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Please use this identifier to cite or link to this item: http://hdl.handle.net/1942/3929

Title: SPECIFICITY OF HUMAN T-CELL CLONES REACTIVE TO IMMUNODOMINANT EPITOPES OF MYELIN BASIC-PROTEIN
Authors: CHOU, YK
HENDERIKX, P
VAINIENE, M
WHITHAM, R
BOURDETTE, D
CHOU, CHJ
HASHIM, G
OFFNER, H
VANDENBARK, AA
Issue Date: 1991
Publisher: WILEY-LISS
Citation: JOURNAL OF NEUROSCIENCE RESEARCH, 28(2). p. 280-290
Abstract: Several recently discovered lines of evidence support the involvement of myelin basic protein (BP)-specific T cells in multiple sclerosis (MS). To identify potentially relevant immunodominant T cell epitopes, human BP (Hu-BP)-reactive T cell lines were selected from MS and normal donors and tested for reactivity to cleavage fragments and synthetic peptides of Hu-BP. The MS T cell lines responded to more Hu-BP epitopes than did normal lines, showing biased recognition of the N terminal half of the molecule, and one region in the C terminal half, suggesting increased sensitization to BP. The MS lines also differed from normal lines in their decreased percentage of CD8+ T cells. One hundred nine T cell clones isolated from these lines confirmed the reactivity pattern of the lines but did not reflect the mixed phenotype, since all but three clones tested were CD4+. T cell clones from HLA-DR2 homozygous donors responded to a variety of epitopes, indicating that this molecule was permissive in its ability to restrict T cell responses. Other epitopes, including the immunodominant 149-170 sequence, were restricted by several different major histocompatibility complex (MHC) molecules from both MS and normal donors. T cell receptor (TCR) V gene products could be identified on six of 38 clones tested using monoclonal antibodies. From one HLA-DR2 homozygous donor, four of eight clones utilized V-beta-5.2 in response to different BP epitopes, providing initial support for the preferential use of a limited set of V region genes in the human response to BP. Preferential TCR V gene use in MS patients would provide the rationale to regulate selectively BP-reactive T cells through immunity directed at the TCR and thus test for the first time the hypothesis that BP-reactive T cells play a critical role in the pathogenesis of MS.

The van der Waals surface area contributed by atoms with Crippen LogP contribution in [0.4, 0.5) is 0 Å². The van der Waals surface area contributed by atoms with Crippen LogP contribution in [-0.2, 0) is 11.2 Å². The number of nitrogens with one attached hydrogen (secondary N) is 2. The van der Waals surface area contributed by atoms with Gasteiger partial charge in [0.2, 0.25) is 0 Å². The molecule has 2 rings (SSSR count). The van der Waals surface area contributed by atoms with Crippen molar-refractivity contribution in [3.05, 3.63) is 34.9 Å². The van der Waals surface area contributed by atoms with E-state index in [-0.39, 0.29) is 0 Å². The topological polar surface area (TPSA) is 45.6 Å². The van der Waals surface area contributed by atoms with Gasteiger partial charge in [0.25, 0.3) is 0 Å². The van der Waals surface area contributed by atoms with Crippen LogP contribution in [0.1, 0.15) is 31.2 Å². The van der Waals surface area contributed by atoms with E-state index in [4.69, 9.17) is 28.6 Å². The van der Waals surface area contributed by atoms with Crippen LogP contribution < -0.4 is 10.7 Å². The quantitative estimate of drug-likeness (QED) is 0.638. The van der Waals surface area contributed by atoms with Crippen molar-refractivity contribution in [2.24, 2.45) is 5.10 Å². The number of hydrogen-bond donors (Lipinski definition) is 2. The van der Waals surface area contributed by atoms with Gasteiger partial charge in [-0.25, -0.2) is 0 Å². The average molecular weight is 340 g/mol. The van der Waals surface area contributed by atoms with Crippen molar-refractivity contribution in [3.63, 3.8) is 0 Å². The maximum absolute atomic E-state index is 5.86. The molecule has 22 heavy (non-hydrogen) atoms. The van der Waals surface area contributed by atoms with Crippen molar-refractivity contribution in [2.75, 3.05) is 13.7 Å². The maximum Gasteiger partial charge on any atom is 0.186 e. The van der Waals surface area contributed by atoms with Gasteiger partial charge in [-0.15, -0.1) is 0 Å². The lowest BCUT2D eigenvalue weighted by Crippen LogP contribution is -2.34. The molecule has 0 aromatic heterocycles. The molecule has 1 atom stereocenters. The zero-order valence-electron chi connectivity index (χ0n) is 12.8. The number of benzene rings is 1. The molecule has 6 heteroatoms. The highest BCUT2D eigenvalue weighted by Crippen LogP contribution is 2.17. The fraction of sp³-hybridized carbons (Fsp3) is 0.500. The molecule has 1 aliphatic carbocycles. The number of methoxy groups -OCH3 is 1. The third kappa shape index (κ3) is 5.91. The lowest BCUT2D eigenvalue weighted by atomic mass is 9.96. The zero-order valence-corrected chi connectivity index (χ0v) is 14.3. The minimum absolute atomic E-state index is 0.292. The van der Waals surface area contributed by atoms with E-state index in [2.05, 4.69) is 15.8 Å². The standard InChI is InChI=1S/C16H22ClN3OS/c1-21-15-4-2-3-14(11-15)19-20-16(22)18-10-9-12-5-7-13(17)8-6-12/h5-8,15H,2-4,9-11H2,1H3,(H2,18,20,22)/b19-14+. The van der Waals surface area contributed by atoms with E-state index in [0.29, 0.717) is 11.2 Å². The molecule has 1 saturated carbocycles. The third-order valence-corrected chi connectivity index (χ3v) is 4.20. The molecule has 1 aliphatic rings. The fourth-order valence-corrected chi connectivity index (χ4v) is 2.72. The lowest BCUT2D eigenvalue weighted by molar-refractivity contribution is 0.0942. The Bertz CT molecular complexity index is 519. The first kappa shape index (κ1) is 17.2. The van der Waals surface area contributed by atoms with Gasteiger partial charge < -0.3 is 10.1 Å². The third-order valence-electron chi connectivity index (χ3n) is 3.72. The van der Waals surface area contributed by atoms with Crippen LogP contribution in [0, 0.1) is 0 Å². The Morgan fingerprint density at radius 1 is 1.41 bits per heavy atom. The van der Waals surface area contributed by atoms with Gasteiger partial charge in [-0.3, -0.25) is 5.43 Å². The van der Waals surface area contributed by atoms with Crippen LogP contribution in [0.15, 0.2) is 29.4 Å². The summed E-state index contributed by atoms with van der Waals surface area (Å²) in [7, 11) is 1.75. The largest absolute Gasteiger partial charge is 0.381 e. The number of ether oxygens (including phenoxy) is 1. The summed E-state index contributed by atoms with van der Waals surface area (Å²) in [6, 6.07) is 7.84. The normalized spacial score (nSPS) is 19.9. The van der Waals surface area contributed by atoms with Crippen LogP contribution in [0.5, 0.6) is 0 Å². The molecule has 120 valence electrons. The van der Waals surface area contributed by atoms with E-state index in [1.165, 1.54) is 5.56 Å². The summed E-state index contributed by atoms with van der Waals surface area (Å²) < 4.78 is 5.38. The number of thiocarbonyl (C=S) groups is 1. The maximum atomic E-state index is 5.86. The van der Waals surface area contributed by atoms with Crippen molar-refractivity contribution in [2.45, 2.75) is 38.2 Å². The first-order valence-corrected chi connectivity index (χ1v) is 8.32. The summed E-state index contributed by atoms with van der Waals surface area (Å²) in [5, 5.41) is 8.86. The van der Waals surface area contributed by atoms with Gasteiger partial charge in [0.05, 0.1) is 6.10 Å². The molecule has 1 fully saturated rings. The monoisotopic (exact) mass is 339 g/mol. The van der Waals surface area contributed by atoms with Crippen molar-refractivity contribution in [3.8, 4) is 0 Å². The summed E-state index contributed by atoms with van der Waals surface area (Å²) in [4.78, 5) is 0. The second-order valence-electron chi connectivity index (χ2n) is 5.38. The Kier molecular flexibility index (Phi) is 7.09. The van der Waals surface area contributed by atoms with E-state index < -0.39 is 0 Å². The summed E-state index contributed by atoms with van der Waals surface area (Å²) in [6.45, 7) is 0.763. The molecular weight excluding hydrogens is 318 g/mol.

Notes: OREGON HLTH SCI UNIV,DEPT NEUROL,PORTLAND,OR 97201. OREGON HLTH SCI UNIV,DEPT MICROBIOL & IMMUNOL,PORTLAND,OR 97201. DR L WILLEMS INST,DEPT IMMUNOL,DIEPENBEEK,BELGIUM. INST PSYCHIAT & NEUROL,WARSAW,POLAND. COLUMBIA UNIV,NEW YORK,NY 10027. EMORY UNIV,DEPT NEUROL,ATLANTA,GA 30322. ST LUKES ROOSEVELT HOSP,DEPT MICROBIOL & SURG,NEW YORK,NY 10025.CHOU, YK, OREGON HLTH SCI UNIV,VET AFFAIRS MED CTR,DEPT NEUROIMMUNOL RES,151D,PORTLAND,OR 97201.
URI: http://hdl.handle.net/1942/3929
DOI: 10.1002/jnr.490280215
ISI #: A1991FA37700014
ISSN: 0360-4012
Type: Journal Contribution
Appears in Collections: Non-affiliated authors

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